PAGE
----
INDIA IN 2016 saw the normalisation of extremes, just as the rest of the world did—the unthinkable was thought out aloud and the undoable done. While the politics of victimhood, sentiments and political correctness came under scrutiny for distortion of facts and misrepresentation of reality by flag-bearers of nationalism, policymaking became bolder and more ambitious, attracting salvos from an opposition that termed it adventurist and drastic. As the fear of consequences was disregarded in favour of shedding the status quo, institutions were bypassed and conventions flouted. In the light of new trends gaining in popular appeal globally and especially in India, sticking to old standards was looked upon as inappropriate— which was so even for the media, which had to bare its partisan ways.
The idea of post-factual politics showed signs of reigning through the year, much to the anguish of power centres the world over. In the chaos that ensued, Hollywood star Denzel Washington came close to nailing the truth when he said, “If you don’t read newspapers, you are uninformed. When you read newspapers, you are misinformed.” He added that it was not just important to get the news out first, but it was more crucial to report the truth.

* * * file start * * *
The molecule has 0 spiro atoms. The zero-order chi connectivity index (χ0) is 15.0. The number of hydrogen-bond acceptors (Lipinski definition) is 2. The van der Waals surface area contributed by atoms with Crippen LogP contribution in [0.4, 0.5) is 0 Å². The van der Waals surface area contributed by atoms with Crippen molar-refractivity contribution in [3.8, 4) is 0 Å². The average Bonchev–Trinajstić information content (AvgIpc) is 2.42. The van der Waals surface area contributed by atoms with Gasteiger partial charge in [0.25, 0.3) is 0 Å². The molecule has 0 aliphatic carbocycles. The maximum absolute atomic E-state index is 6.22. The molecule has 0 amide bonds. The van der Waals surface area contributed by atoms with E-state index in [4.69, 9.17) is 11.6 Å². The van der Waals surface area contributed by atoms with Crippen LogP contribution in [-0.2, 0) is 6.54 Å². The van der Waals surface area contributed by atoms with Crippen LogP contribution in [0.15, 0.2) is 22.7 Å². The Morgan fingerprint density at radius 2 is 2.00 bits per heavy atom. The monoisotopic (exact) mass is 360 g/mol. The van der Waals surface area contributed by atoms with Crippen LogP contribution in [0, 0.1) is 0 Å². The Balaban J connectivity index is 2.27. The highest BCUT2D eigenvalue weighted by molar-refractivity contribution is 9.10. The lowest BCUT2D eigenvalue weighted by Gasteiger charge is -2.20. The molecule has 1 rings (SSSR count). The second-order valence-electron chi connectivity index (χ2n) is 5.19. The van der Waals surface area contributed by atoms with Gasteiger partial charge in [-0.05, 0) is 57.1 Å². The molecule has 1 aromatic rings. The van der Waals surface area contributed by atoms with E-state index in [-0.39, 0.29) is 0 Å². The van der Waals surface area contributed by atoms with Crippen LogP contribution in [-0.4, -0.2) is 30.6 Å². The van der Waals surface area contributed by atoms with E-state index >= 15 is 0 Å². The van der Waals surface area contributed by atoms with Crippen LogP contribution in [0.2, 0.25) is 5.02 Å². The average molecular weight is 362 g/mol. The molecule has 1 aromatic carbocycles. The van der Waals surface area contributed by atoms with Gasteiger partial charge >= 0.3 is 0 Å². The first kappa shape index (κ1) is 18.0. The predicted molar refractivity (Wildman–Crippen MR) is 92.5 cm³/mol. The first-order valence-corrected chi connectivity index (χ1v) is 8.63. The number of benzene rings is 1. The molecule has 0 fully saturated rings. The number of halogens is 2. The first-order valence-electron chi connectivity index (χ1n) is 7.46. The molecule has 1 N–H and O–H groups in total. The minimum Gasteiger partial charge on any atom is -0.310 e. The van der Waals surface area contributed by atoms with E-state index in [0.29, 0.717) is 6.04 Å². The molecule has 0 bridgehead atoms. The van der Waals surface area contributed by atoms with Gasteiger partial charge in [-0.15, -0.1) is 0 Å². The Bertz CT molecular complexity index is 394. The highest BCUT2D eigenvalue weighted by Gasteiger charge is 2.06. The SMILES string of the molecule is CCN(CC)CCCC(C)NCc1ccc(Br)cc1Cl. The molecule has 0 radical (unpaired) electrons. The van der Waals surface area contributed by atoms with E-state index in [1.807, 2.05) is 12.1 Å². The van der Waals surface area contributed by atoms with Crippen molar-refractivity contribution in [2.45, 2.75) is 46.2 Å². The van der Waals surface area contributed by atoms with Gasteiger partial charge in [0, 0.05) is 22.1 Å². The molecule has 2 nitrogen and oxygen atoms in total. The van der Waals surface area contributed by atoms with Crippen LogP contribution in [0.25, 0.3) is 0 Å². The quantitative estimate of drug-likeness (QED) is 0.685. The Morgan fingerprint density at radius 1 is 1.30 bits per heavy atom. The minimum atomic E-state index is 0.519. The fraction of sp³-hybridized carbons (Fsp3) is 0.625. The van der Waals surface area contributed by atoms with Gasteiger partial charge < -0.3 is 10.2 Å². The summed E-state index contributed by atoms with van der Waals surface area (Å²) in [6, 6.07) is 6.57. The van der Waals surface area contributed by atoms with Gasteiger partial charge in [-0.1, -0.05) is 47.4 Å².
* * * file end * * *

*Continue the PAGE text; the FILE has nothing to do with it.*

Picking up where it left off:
Instead of truth, what we have in India is a plurality of narratives, which sociologists such as Shiv Visvanathan contend are accompanied by a “silence of the masses”. Ironically, that in itself is a political masterstroke by Prime Minister Narendra Modi, who could seemingly rally people behind him for his demonetisation gamble in the name of sacrifice to a greater common good, the uprooting of corruption. The multitude of potential gains being talked about from his November 8th scrapping of old Rs 500 and Rs 1,000 currency notes—which together accounted for around 86 per cent of the value of all currency in circulation and amounted to almost Rs 15 lakh crore—is a pointer to how deeply an abstract variable like ‘trust’ can impact national politics in such circumstances.